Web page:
When I asked the woman from the DPI a question about 4K's lack of success in Milwaukee, she gave me the runaround. I stated that "Milwaukee County Schools have offered 4K for over 20 years. Milwaukee County Schools remain the worst in the state in both achievement level and achievement gaps. If the most experienced district in the state (that nearly universally meets the poverty criteria in the High Scopes study) cannot reach the societal improvements touted by 4K, how can Evansville hope to be successful with a new program?" Her answer to me noted that there was over 90% poverty in Milwaukee and she "truly believed that Milwaukee would be a lot worse off without 4K." OK, that is a supposition for which you have not provided any data and which simply refutes your claim that 4K will ultimately promote world peace. I don't think "treading water" is a good recommendation for any program. What it means is that community outreach programs that engage the whole family in a genuine and useful way would be money better spent. Go figure.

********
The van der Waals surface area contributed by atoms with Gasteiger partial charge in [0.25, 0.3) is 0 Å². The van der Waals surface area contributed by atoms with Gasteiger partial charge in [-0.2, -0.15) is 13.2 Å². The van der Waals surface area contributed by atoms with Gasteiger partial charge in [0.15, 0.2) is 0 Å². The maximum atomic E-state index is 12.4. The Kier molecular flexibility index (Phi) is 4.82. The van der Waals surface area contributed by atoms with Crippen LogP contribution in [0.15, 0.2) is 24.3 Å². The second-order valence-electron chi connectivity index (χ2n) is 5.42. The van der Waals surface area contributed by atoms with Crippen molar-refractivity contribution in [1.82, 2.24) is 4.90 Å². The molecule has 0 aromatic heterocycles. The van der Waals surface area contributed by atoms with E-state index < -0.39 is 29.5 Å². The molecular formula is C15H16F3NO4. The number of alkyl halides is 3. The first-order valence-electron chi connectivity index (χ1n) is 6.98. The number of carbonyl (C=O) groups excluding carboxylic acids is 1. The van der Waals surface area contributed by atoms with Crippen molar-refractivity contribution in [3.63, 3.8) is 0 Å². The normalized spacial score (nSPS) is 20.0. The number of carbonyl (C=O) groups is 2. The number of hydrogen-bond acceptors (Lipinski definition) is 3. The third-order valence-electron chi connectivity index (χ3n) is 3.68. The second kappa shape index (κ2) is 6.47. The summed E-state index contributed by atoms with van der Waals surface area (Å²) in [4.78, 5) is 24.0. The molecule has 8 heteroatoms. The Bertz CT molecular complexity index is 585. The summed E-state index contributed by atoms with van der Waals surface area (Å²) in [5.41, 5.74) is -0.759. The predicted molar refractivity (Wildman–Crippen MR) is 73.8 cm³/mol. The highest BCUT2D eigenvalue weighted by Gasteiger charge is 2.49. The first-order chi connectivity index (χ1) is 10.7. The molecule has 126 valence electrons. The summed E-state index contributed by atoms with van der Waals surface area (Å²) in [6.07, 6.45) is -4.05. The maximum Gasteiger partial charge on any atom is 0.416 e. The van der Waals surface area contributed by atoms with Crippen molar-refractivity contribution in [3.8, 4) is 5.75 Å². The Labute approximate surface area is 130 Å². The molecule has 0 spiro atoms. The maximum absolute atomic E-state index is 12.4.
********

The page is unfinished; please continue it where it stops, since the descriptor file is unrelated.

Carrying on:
I have told more than one person that I would like to be on the committee to investigate 4K. I stated to my friend last night that I have probably done more research on 4K than the entire room put together last night (except maybe the DPI woman as she was a preschool provider). I think I have information pertinent to the conversation at this point and provide a respectful yet informed op-positional viewpoint. Who knows? Maybe along the way somebody will provide data that states a realistic view of the situation and I'll be stunned into compliance!